When I look back on it now, it is as if I could actually hear the taut creak of a fisherman giving out just a tiny bit of line when Eric said: "You could start a blog."

I cut my eyes over to him in irritation, a massive white-skinned shark thrashing its tail.

"Julie. You do know what a blog is, don't you?" Of course I didn't know what a blog was. It was August of 2002. Nobody knew about blogs, except for a few guys like Eric who spend their days using company computers to pursue the zeitgeist. No issue of domestic or international policy was too big, no pop-culture backwater too obscure; from the War on Terror to Fear Factor, it was all one big, beautiful sliding scale for Eric. "You know, like a Web site sort of thing. Only it's easy. You don't have to know anything about anything."

Copyright © 2005 by Julie Powell

Membership Advantages
  • Reviews
  • "Beyond the Book" backstories
  • Free books to read and review (US only)
  • Find books by time period, setting & theme
  • Read-alike suggestions by book and author
  • Book club discussions
  • and much more!
  • Just $10 for 3 months or $35 for a year
  • More about membership!
Member Benefits

Join Now!

Check the advantages!
Just $10 for 3 months or $35 for a year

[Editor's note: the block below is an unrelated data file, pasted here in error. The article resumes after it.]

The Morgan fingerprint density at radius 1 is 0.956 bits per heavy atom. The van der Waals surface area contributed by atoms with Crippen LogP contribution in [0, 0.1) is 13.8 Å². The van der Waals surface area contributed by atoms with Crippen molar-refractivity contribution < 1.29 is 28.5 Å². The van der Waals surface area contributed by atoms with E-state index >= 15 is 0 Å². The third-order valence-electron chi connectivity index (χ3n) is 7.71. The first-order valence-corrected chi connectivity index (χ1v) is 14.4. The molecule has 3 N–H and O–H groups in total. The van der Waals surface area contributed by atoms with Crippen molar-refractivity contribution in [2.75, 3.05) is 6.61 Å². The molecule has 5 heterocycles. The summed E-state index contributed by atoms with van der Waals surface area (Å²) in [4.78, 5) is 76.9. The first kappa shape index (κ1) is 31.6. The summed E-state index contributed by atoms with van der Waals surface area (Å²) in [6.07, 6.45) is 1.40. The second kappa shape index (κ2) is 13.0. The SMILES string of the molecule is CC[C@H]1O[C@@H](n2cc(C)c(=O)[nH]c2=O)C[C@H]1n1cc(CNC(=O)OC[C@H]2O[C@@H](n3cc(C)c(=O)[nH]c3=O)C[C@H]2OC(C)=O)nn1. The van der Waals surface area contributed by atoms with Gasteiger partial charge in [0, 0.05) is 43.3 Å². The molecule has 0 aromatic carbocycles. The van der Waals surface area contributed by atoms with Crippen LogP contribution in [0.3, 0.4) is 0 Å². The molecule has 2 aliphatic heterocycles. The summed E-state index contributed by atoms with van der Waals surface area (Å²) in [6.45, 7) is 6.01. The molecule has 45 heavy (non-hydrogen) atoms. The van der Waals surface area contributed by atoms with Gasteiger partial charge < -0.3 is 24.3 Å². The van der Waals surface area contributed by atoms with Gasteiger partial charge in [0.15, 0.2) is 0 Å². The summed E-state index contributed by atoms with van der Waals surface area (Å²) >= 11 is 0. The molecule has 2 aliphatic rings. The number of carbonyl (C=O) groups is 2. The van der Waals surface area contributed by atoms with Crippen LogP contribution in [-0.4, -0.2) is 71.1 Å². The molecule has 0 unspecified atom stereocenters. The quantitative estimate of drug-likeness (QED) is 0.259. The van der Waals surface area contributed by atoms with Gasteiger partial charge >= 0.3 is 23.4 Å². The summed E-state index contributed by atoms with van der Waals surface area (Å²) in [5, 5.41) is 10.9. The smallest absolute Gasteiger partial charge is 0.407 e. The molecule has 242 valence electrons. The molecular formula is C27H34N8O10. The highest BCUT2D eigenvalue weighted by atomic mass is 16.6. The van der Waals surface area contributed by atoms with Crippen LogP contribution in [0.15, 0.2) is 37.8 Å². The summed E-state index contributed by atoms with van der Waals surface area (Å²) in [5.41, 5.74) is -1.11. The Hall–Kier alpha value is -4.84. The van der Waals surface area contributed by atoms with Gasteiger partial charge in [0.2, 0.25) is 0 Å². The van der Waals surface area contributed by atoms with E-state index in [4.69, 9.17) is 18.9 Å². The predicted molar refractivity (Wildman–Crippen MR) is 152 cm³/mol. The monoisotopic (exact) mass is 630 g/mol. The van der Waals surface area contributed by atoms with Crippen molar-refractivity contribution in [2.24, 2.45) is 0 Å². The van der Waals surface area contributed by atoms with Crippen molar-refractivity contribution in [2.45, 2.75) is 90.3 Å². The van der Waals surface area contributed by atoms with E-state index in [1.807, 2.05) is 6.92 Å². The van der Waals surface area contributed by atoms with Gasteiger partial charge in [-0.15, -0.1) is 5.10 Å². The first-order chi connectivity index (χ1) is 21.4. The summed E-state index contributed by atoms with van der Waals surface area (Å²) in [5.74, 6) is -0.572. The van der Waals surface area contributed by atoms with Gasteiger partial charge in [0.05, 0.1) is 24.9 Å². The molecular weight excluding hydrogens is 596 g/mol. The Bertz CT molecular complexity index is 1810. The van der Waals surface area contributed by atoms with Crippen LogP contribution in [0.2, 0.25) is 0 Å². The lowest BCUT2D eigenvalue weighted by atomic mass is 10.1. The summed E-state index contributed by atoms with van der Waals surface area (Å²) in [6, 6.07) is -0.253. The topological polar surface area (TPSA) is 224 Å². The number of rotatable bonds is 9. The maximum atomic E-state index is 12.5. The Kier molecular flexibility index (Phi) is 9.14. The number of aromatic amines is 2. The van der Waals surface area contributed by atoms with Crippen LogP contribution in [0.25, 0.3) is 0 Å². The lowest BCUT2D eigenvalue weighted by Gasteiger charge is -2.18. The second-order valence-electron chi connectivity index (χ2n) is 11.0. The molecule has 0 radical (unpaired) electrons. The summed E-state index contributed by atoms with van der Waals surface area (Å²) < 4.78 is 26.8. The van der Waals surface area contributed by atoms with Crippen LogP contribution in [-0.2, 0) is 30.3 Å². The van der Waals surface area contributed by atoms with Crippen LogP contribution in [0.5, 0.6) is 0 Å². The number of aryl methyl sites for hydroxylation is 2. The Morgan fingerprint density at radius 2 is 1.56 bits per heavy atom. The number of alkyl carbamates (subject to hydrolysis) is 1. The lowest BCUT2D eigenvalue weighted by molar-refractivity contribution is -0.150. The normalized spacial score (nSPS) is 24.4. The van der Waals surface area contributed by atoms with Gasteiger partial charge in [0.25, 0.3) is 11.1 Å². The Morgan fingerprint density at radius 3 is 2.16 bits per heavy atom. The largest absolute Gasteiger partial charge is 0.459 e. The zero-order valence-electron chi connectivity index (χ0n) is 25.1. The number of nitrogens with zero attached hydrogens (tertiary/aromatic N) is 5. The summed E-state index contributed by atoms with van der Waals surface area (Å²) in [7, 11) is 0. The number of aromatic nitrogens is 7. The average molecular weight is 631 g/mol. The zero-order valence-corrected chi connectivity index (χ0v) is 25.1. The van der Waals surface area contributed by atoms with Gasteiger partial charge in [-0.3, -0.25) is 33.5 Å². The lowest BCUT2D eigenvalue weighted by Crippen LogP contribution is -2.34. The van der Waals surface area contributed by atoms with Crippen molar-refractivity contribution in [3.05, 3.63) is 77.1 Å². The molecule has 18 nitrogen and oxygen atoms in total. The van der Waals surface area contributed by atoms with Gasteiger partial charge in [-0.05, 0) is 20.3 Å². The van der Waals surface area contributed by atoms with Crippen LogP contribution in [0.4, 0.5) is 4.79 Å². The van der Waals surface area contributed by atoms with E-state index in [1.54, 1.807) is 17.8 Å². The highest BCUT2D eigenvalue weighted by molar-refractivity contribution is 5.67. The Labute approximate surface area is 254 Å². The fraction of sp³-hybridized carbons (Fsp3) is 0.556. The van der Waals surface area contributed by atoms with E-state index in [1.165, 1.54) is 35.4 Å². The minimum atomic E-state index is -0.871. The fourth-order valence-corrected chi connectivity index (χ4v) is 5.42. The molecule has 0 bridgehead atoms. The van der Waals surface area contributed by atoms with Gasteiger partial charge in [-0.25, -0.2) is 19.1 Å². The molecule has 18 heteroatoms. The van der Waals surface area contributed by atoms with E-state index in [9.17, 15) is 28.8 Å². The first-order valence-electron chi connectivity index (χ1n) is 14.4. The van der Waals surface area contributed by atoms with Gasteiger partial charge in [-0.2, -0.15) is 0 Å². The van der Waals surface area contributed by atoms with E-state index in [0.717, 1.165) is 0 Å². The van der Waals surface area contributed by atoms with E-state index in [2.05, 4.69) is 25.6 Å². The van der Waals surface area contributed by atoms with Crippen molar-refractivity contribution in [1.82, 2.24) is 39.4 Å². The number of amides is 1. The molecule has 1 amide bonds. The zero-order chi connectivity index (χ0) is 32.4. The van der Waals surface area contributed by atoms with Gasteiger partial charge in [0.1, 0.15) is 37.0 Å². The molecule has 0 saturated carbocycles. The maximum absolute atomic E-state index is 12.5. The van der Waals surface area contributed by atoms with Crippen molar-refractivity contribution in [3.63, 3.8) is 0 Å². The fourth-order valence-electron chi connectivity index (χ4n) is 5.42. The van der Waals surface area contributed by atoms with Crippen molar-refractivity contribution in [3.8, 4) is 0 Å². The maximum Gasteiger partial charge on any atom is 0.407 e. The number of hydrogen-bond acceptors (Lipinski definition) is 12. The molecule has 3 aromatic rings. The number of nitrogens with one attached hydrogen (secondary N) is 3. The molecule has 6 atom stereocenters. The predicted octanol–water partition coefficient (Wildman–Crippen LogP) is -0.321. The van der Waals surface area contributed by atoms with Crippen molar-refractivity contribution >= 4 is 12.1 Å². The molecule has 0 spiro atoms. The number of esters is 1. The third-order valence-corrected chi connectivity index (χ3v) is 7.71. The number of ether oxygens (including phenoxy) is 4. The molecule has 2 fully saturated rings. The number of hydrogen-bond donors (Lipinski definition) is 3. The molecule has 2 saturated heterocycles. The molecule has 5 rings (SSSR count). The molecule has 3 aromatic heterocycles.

•  
    • FREE
    • MEMBER
    • Range of media reviews for each book
    • Excerpts of all featured books
    • Author bios, interviews and pronunciations
    • Browse by genre
    • Book club discussions
    • Book club advice and reading guides
    • BookBrowse reviews and "beyond the book" back-stories
    •  
    • Reviews of notable books ahead of publication
    •  
    • Free books to read and review (US Only)
    •  
    • Browse for the best books by time period, setting & theme
    •  
    • Read-alike suggestions for thousands of books and authors
    •  
    • 'My Reading List" to keep track of your books
    •  

Editor's Choice

  • Book Jacket: The Promise
    The Promise
    by Ann Weisgarber
    Canadian author, Lucy Maud Montgomery of Anne of Green Gables fame, once wrote that "...all things ...
  • Book Jacket: Black Moon
    Black Moon
    by Kenneth Calhoun
    The popularity of book-turned-movie World War Z and television series The Walking Dead points to a ...
  • Book Jacket: Hyde
    Hyde
    by Daniel Levine
    In Robert Louis Stevenson's 1886 novel, The Strange Case of Dr. Jekyll and Mr. Hyde, the story ends ...

First Impressions

Members read and review books ahead
of publication. See what they think
in First Impressions!

Books that
expand your
horizons.

Visitors can view a lot of BookBrowse for free. Full access is for members only

Find out more.

Book Discussions
Book Jacket

Sailor Twain
by Mark Siegel

Published Mar. 2014

Join the discussion!

Win this book!
Win The Steady Running of the Hour

The Steady Running of the Hour

"Exciting, emotionally engaging and amibtious. I loved it!" - Kate Mosse

Enter

Word Play

Solve this clue:

I T T O A Eye

and be entered to win..

Books thatinspire you.Handpicked.

Books you'll stay up all night reading; books that will whisk you to faraway places and times, books that will expand your mind and inspire you -- the kinds of books you just can't wait to tell your friends about.